Captain Juan Diaz
Willy T Ribbs
Willy T and
NNV receives an award
Horse on Alum
|The Dust Has Settled – “The Dr. Roberto Cruz – Alum Rock Branch Library” it is!|
|Alum Rocks Again! Jazz and Barbecue downtown on June 17 by John Leyba|
|San Jose Medical Group Computer Theft Exposes Us to Identity Theft|
|Live in a Wildlands Urban Interface Zone? by Captain Juan Diaz, SJFD Wildland Officer|
|Healthcare “issues” spur Regional - Trauma service contract being finalized by Bill Gilbert|
|Willy T Ribbs, a Racecar Driver - James Lick graduate became a star by Dan Gentile|
|What’s So Good About James Lick? Ten reasons to choose Lick from Joanne Makishima|
|McKee Road – A History by Patricia Loomis|
|SCV Water District – Ready to Answer Water Quality Questions by Richard P. Santos|
|Notable Neighbor: Anne Dunham - Iowa Girl in the West Makes a Difference by Nancy Valby|
|The National Hispanic University Launches Recruitment Campaign from Jeff Villarreal|
|The Incredible Shrinking Dollar - Why is the dollar falling? Is this good or bad? by Jason Papier|
|You Dig It?|
|A Cat’s Tale - “For my dream, Catrene” by Schuster “Es” Thompson|
|FAQ (Frequently Asked Questions)|
The name of the new library branch at Alum Rock and White Roads, the one we’ve been calling “The Alum Rock branch,” will have a more complicated name than the Library Commission had in mind. The Commission voted in March to recommend to the City Council that the branch be called The Alum Rock Branch Library with the suggestion that the library’s Community Room be named after Dr. B. Roberto Cruz, the late founder of National Hispanic University.
At the Commission’s March 9th meeting which was held at the Alum Rock Youth Center, the name “Dr. B. Roberto Cruz Library” was already mentioned on the evening’s agenda when the meeting started. There was a lively bunch of supporters who stood up and extolled Dr. Cruz and crusaded to have the branch named after him. There were a few people who went to bat for other namesakes such as La Pala Rancheria and Ernesto Galarza. About an equal number of attendees stood up and recommended the simple name “Alum Rock Library” and defended it by citing the confusion of a name which didn’t include the site. The commissioners took two votes and chose the simple name with a vote of six yeas, one nay and two abstentions.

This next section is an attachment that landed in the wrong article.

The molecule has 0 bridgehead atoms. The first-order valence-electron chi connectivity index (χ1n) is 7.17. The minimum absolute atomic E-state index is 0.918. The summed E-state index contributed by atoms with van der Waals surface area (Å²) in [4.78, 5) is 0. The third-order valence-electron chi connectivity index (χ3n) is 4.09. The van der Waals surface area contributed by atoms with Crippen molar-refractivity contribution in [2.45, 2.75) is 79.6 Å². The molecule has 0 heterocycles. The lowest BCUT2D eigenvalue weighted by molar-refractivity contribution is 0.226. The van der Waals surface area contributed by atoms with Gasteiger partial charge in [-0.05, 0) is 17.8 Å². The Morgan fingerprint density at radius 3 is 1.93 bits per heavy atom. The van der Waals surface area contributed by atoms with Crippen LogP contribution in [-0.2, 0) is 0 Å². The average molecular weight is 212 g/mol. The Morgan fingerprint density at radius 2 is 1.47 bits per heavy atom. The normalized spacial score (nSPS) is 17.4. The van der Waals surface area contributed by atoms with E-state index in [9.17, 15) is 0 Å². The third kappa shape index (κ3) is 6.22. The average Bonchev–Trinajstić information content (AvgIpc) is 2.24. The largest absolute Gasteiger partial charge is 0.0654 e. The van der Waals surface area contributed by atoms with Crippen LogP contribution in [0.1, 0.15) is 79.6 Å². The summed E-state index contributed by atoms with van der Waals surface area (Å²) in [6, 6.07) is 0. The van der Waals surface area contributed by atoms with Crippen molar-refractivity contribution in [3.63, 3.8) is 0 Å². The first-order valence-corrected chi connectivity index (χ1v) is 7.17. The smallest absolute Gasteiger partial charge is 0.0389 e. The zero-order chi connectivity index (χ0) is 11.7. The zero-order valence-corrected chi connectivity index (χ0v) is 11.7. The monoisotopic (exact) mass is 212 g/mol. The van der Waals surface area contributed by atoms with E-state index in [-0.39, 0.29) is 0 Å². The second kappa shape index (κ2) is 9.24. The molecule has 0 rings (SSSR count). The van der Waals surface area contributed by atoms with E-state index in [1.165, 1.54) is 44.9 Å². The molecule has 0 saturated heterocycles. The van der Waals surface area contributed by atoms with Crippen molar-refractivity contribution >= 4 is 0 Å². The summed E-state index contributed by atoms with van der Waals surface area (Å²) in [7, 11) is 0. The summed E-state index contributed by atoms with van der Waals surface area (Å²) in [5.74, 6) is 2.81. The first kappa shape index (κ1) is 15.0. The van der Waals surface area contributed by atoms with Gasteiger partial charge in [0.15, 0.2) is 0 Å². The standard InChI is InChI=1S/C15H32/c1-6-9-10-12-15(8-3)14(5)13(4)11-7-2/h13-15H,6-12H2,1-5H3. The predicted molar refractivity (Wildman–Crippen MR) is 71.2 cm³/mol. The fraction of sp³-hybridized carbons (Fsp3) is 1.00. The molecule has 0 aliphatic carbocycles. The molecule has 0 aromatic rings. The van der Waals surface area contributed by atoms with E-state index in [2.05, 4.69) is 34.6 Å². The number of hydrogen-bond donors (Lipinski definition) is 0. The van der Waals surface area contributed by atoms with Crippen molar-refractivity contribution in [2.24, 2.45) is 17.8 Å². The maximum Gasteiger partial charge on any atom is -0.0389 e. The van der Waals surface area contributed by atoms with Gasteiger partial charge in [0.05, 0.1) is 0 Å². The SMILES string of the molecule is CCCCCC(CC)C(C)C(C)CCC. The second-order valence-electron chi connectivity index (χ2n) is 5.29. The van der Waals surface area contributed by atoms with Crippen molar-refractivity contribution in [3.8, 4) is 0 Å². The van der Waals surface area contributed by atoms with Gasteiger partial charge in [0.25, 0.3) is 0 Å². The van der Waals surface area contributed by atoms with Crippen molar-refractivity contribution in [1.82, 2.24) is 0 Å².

After the above information ran in last month’s NNV, the buzz around the Alum Rock area seemed to favor the plain Alum Rock name and a petition to that effect was circulated by Bud LoMonaco. He and Mary Ann Andrade faxed about 200 signatures to the City Councilmembers and Mayor Gonzales along with a letter explaining the history of the Alum Rock Library name on the day of the April 19th City Council meeting. Seven of the petition signers attended the meeting, but all had early curfews and left when the preceding agenda item went well into the 9 o'clock hour.